After researching artists work habits,  Joe Fig beautifully 
recreates the studio spaces of 
both emerging and established painters in tiny doll 
size proportions. 
The exhibition mounted the small scale sculptures in
 conjunction with a piece of artwork by each artist 

Above is the rendering of the workspace of artist, Joan Snyder, whose painting Oh April can be seen, next to the sculpture, below. Hopefully this photo gives you some idea of the scale & minute detail involved.

Below you find painter, Malcolm Morley (complete with tiny rubber gloves) hard at work in his studio, giving the viewer real insight into his creative process.

My favorite had to be the twin studios of 
Eric Fischl  & April Gornik
shown below with Gornik's painting of clouds just beyond. 
In the interior, Fig, spared no detail, from the tiny brushes & tubes of paint to the trash on the floor & the minuscule bottles of evian water. As you peer inside you cannot help but feel like a giant looking into a Lilliputian world.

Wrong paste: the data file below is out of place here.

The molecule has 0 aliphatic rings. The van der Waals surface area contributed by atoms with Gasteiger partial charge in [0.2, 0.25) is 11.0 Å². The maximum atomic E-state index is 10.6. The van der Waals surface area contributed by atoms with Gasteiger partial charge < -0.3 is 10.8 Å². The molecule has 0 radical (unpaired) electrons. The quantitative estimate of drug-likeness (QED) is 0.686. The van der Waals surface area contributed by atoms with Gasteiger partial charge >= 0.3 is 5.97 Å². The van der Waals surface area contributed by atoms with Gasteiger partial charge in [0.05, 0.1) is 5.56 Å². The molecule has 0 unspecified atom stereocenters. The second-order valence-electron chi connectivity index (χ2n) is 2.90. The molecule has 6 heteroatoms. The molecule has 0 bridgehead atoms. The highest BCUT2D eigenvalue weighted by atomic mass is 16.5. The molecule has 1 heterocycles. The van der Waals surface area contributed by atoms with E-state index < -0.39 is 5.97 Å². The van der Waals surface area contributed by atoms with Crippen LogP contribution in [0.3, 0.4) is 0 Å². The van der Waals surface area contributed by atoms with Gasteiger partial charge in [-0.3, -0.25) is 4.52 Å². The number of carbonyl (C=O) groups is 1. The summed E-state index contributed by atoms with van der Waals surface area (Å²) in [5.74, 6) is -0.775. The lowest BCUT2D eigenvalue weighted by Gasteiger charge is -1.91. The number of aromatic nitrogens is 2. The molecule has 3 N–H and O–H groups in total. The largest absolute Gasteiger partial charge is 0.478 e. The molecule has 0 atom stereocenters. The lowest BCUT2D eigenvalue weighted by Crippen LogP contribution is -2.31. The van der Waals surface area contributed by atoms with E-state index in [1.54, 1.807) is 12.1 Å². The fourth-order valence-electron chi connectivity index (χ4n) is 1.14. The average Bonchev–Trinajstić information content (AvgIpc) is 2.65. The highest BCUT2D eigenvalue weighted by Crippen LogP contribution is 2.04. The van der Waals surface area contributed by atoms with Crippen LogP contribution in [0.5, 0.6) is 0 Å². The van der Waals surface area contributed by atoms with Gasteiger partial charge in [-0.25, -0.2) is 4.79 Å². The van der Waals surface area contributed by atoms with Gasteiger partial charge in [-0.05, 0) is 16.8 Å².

Yet another smaller example of Eric Fischl's workspace can be seen below with a miniature version of one of his large scale paintings on the easel.

Finally, the viewer is invited into the mind & space of the creator. In the work, entitled Self Portrait, Joe Fig has reproduced his own work environment with the same astonishing attention to detail. When you peek inside his studio, pictured below, you see him at work & even a proportionately smaller version of the very building that you are looking into. One of Fig's paintings can be seen to the right.

Chuck Close was the most well known artist in the exhibit, but if you go to Fig's website you will find many other noted artist's studios represented. Believe me, it is worth a look.

Thanks Molly for the heads up about this artist. I thoroughly enjoyed the show.